3. In medium pot, bring 3 cups water to a boil and add dry ingredients.
  4. Chop sausage into bite sized chunks.
  5. Add sausage and tomato paste to gumbo once it begins to thicken.  Stir frequently.
  6. Gumbo is ready when most liquid has been absorbed.

Grilled Kabob Skewers

Summer is in full swing here in Seattle!  Anyone else outside soaking in the Vitamin D we’ve missed out on most of the year?  Here’s a fun way to utilize this week’s PCH box for those summer BBQ’s I hope you’re enjoying lately.

Grilled Kabob Skewers

Serves 4


  • wooden or metal skewers
  • 1-1.5 pound protein option, cut into 1 inch cubes (chicken, extra firm tofu, shrimp, steak)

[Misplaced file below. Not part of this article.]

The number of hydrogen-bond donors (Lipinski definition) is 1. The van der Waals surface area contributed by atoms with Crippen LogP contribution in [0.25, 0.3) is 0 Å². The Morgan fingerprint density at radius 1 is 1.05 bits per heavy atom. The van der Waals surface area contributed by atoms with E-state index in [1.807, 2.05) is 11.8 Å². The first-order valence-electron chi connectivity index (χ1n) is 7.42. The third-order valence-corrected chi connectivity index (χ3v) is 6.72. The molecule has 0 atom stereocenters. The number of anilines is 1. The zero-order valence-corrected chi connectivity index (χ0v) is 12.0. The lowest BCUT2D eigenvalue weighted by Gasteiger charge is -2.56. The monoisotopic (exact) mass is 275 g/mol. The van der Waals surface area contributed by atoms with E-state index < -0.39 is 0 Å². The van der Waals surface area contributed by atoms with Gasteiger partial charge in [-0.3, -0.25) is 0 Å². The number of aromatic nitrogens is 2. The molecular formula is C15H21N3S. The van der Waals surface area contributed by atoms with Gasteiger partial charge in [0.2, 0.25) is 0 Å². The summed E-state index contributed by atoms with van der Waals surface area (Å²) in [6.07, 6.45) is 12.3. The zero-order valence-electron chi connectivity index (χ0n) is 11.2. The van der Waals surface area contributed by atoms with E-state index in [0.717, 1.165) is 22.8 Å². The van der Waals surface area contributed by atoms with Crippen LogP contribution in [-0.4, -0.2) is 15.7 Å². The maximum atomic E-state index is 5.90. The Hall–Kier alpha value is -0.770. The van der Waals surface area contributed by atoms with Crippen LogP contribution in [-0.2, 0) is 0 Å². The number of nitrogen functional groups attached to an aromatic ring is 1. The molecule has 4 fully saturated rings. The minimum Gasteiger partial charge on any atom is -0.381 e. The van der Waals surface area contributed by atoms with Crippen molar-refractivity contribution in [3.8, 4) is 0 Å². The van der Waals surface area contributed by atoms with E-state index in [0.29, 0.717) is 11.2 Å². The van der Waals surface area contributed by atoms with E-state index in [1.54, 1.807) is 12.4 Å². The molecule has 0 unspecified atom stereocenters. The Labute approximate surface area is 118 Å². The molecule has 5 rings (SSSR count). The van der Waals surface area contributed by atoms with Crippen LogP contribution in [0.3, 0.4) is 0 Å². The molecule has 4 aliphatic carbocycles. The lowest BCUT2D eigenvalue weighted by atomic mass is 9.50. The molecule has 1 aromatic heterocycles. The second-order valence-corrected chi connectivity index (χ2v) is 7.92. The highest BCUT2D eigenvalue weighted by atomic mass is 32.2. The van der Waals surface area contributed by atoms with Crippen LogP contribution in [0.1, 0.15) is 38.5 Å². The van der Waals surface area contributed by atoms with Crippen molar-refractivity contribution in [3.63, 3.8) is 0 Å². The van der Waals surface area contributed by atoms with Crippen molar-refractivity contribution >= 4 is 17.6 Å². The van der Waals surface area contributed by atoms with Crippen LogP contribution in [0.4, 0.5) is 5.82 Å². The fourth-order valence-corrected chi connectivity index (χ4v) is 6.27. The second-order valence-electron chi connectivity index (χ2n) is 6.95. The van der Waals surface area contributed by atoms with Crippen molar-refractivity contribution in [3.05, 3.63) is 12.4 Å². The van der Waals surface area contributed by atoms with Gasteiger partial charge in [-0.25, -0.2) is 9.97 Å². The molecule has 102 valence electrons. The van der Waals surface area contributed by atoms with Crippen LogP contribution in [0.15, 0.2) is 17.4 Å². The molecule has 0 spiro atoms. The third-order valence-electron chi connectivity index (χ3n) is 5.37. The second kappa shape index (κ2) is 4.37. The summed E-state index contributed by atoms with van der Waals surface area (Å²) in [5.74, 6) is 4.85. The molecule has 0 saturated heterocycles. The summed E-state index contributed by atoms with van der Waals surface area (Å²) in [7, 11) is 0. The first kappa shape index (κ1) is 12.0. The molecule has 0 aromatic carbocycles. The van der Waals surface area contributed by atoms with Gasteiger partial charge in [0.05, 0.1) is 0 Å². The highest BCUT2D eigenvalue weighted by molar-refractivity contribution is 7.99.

• ⅓ cup soy sauce
  • 2 teaspoons brown sugar
  • 2 garlic cloves, minced
  • 1 inch knob fresh ginger, grated
  • juice from1 a lime
  • 1 ¼ teaspoons ground cumin
  • 1 teaspoon paprika
  • ½ teaspoon salt
  • ¼ teaspoon pepper
  • 4 red potatoes
  • 1 yellow onion
  • 2 green bell peppers
  • 1 zucchini squash
  • handful of white mushrooms
  • 3 Tablespoons high heat oil
  • 1 teaspoon salt
  • ½ teaspoon pepper


  1. Turn on gas grill or fire up charcoal grill and allow internal temperature to rise while continuing with recipe.  Collect skewers and soak in water if wooden.
  2. Combine soy sauce, brown sugar, garlic, ginger, lime juice, and spices in a medium bowl.  Mix well.  Toss with protein and let sit in marinade while continuing with vegetable prep.
  3. Chop all vegetables except mushrooms into thick cubes (1 inch).